Inproceedings: An article in a conference proceedings.
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The role of LEKTI in fate determination of keratinocyte stem cells
Title of the conference
16th International Conference on the International Society of Differentiation
Nara, Japan, November 15-18, 2010
Publication type : Meeting Abstract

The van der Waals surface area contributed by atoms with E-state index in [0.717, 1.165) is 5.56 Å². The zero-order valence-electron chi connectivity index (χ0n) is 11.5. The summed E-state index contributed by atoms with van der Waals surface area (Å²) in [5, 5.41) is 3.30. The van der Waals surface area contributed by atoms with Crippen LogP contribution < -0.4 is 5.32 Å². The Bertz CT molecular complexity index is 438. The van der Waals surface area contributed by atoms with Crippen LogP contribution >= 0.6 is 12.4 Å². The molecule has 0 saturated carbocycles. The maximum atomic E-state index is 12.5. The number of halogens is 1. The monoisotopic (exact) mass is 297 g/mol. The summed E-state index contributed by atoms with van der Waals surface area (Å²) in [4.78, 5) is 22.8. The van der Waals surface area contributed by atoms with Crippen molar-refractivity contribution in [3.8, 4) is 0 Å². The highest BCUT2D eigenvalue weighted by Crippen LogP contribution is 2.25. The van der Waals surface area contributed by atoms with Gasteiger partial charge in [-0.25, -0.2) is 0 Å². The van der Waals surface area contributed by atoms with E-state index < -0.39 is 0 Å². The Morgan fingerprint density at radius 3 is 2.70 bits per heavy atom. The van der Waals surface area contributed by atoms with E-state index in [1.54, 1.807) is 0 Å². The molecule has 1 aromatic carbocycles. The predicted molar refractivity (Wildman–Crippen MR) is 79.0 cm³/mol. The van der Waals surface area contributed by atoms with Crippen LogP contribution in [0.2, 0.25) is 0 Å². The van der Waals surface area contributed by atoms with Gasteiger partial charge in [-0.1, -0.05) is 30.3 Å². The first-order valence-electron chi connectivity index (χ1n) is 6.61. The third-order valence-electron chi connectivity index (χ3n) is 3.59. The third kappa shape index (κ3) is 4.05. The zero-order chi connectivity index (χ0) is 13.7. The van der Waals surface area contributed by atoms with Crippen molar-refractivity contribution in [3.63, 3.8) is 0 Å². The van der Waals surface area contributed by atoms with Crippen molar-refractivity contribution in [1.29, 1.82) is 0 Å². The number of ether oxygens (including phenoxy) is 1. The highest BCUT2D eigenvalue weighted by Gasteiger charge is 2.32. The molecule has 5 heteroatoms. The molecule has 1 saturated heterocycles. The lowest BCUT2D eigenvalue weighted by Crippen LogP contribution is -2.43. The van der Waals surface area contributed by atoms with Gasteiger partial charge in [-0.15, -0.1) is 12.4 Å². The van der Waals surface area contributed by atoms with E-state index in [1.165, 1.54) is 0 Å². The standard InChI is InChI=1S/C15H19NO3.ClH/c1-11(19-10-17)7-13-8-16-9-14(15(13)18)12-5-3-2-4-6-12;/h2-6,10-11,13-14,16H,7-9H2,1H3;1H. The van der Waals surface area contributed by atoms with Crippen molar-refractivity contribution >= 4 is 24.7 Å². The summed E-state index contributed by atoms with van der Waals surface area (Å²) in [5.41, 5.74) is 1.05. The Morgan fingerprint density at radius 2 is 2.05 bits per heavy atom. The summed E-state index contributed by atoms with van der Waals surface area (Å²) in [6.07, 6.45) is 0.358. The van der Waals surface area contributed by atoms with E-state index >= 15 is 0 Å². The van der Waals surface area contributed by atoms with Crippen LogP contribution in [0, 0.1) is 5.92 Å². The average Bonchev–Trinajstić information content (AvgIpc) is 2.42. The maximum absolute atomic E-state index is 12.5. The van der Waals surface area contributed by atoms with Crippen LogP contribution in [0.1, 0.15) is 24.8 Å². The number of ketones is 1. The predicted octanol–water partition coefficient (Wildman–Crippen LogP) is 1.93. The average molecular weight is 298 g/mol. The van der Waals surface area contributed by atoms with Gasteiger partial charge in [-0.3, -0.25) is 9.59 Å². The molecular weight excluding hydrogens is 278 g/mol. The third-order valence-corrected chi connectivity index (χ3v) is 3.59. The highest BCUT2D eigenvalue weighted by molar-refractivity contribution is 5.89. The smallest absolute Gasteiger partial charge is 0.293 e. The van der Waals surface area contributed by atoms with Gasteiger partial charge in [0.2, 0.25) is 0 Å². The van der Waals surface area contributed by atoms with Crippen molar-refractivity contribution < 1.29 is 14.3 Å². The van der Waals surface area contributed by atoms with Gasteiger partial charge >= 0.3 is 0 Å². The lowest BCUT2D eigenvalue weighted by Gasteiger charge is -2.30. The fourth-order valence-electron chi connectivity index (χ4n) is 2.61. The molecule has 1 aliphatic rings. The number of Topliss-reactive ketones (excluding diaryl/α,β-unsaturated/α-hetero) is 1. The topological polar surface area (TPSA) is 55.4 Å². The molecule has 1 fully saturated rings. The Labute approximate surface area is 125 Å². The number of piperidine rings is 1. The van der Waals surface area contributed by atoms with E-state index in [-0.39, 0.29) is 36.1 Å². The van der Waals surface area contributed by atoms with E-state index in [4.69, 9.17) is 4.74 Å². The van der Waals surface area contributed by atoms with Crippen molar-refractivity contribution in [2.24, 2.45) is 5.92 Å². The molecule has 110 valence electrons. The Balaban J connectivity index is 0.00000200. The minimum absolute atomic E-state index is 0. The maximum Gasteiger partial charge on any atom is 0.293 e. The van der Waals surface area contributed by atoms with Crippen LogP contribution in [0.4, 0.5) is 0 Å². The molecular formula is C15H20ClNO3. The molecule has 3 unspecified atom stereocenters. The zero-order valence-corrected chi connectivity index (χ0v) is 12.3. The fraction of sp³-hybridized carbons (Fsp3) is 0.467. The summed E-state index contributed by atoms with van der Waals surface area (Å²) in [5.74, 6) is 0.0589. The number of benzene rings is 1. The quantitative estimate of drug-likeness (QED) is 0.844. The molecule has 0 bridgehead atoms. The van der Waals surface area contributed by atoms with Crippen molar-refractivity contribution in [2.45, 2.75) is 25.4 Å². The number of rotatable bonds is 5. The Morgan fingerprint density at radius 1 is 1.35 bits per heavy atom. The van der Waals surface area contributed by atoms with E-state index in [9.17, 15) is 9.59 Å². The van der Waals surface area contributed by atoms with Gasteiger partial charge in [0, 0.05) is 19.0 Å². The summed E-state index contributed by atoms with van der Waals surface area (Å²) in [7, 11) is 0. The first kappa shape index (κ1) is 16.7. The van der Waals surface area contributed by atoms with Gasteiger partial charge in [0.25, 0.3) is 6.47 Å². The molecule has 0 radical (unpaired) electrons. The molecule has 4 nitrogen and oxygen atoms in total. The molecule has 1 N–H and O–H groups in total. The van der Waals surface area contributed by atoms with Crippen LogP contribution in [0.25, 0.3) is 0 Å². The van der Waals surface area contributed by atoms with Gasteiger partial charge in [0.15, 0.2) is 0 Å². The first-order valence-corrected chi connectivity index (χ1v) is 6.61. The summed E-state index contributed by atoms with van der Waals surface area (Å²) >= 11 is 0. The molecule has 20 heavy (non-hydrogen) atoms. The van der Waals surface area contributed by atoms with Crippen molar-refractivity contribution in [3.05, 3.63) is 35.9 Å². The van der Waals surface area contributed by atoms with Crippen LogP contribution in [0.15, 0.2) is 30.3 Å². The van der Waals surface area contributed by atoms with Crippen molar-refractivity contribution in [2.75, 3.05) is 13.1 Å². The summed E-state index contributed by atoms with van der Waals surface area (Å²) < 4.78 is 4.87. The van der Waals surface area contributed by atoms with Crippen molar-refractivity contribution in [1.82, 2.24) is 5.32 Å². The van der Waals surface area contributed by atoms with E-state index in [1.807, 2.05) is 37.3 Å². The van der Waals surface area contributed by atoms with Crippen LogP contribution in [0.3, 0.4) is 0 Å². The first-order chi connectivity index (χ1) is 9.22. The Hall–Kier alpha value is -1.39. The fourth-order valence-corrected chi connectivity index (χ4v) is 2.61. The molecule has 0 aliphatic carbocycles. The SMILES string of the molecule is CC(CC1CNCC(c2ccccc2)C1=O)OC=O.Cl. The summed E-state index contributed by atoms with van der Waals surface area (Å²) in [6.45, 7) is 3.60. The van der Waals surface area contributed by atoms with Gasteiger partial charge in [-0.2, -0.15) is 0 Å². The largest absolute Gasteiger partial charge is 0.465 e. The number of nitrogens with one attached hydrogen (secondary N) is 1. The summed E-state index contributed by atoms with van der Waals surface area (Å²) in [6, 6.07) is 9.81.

SPINK5 (serine protease inhibitor Kazal-type 5) encodes the putative proteinase inhibitor LEKTI (lympho-epithelial Kazal-type related inhibitor). In skin, LEKTI expression is restricted to the stratum granulosum of the epidermis and the inner root sheath of hair follicles. Mutations that create premature termination codons in SPINK5 have been reported as the cause of Netherton syndrome (NS), a human autosomal recessive disorder characterized by congenital ichthyosis with defective cornification, a specific hair shaft defect known as trichorrexis invaginata or 'bamboo hair', and severe atopic manifestations, including atopic dermatitis and hayfever. Althought recombinant human LEKTI inhibits a battery of serine proteases including plasmin, trypsin, subtilisin A, cathepsin G, and elastase, the precise role of LEKTI in the physiopathology of NS remains unclear. Spink5−/− mice display a NS-like phenotype. Surprisingly, a psoriasis-like hyperplasia, basement membrane breakdown followed by evagination of spindle-shaped epidermal cells into the dermal compartment, and the presence of numerous sweat gland-like structures were also observed when the skin of Spink5−/− newborn mice, which die at birth, was transplanted onto the back of nude mice. Collectively, these observations suggest that LEKTI may play a role on cell proliferation and stem cell fate. Our current work aims at elucidating the mechanisms by which LEKTI impact these biological processes. Using keratinocyte stem cells obtained from NS patients, we have identified LEKTI as a regulator node in several signaling pathways involved in stem cell behavior.
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